A Journal of the Plague Year 2022–chapter 252

Saturday, February 5

The beach was approached via a patch of jungle-like palm trees which grew, however, out of the inevitable sand. There was a footworn path which he followed. A few metal poles, perhaps from an abandoned children’s playground, stuck up out of the sand and were encrusted near the top with small white snails fastened tightly like barnacles. The metal was so hot, he could barely touch it….He went into the water, swam out until he felt slightly tired, then turned back. The water was shallow quite far out.

What a pleasure amid all this wintry weather to read about someplace warm. The above is from Patricia Highsmith’s 1993 novel The Tremor of Forgery, which is set at a beach resort town in Tunisia. Previously, I read Andrea Camilleri’s final Inspector Montalbano mystery, Riccardino, also set in a warm place, Sicily. I think I’ll keep up this trend through February, staving off the cold at least mentally. 

Unlike Highsmith’s more famous works, The Tremor of Forgery is not diabolical, nor does it involve sociopathic characters. I keep waiting for such folks to appear, but 200 pages in, they have not.

In other reading, the current issue of The New Yorker (February 7) contains a review essay on “the Method,” the style of acting that became popular in the 1950s. I well remember television talk shows during which Johnny Carson or some such host would ask one of his celebrity guests to explain method acting. And of course they would try. What Alexandra Schwartz’ article reveals is that no one can really explain it: Its practitioners and teachers had as many doctrinal differences as psychotherapists or Marxist revolutionaries.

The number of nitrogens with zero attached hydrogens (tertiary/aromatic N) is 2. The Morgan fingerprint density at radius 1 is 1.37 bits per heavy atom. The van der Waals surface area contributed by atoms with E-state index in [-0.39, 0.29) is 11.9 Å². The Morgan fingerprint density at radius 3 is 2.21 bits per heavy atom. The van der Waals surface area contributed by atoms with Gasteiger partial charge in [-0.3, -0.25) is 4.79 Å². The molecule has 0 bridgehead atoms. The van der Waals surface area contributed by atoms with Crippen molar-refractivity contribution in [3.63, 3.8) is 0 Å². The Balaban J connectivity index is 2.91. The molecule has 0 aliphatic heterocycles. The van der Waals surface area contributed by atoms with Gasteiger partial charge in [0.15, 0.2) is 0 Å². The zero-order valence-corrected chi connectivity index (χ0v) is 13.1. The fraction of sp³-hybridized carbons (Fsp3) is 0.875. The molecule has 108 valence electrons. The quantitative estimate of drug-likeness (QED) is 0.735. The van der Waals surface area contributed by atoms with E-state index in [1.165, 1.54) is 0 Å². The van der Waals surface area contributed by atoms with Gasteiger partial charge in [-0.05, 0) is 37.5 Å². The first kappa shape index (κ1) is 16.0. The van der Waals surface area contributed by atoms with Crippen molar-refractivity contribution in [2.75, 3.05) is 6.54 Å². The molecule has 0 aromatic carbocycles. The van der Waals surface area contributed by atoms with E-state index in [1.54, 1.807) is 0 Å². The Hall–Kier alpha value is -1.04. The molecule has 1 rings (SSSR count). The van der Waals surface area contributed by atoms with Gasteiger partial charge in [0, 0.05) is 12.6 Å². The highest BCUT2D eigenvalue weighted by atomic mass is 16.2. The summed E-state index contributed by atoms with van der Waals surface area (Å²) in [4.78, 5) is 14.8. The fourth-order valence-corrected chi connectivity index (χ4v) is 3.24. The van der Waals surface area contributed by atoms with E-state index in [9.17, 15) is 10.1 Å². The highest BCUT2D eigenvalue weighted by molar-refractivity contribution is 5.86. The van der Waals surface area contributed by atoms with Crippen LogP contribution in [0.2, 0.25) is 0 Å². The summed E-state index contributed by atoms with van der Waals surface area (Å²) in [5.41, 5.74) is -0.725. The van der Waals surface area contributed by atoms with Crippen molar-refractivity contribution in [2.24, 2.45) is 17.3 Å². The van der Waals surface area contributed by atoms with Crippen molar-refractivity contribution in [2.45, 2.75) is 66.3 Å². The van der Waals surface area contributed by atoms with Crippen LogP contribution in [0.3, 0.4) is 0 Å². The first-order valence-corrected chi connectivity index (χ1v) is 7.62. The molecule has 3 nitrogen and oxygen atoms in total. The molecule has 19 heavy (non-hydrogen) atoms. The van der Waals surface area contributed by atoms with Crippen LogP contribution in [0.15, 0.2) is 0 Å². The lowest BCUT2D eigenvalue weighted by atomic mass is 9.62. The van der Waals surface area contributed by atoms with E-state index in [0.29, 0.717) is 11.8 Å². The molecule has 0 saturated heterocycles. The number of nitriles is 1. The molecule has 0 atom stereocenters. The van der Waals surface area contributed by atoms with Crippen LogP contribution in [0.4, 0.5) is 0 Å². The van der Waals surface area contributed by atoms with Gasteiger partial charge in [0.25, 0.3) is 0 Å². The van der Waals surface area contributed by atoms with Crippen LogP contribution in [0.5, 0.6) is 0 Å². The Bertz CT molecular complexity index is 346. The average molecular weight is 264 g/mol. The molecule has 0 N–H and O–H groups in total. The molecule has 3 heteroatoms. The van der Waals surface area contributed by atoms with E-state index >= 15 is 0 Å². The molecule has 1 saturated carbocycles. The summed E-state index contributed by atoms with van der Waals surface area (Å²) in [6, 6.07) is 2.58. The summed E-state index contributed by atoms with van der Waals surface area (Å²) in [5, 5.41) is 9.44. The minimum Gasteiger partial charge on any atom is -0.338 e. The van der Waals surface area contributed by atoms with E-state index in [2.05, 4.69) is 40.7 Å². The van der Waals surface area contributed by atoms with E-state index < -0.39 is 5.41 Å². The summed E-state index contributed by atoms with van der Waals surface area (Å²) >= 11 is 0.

The whole thing began with Russian guru Konstantin Stanislavski, who set out to reform his country’s stage actors, who he thought were bombastic and stiff. New Yorker Lee Strasberg, a bookkeeper and theater aficionado, was exposed to Stanislavski’s handiwork via a New York performance of the Moscow Art Theatre. He enrolled in an acting school where Stanislavski disciples taught—and by 1930, Strasberg himself was delivering lectures on thespian-hood. Others, including Stella Adler, thought that Strasberg was imperious, “sick and schizophrenic.” So, she too, attracted acolytes and began teaching the craft…but of course differently from Strasberg.

Strasberg, famously, wanted his students to comb through their lives for deep emotional moments—and use these, when appropriate, on stage.  Instead, Adler said they should just use their imaginations.

Schwartz doesn’t neglect two figures who she says really put the Method on the public map: Marlon Brando, an Adler student and actor now known to everyone who ever saw a movie, and Elia Kazan, who won fame as the director of On the Waterfront and as an anticommunist, name-naming witness before the House Un-American Activities Committee. Ultimately, the Method’s students were legion: James Dean (who Marlon Brando regarded as a copycat), Montgomery Clift, Sidney Poitier, Paul Newman, Julie Harris, Anne Bancroft, and tons of others.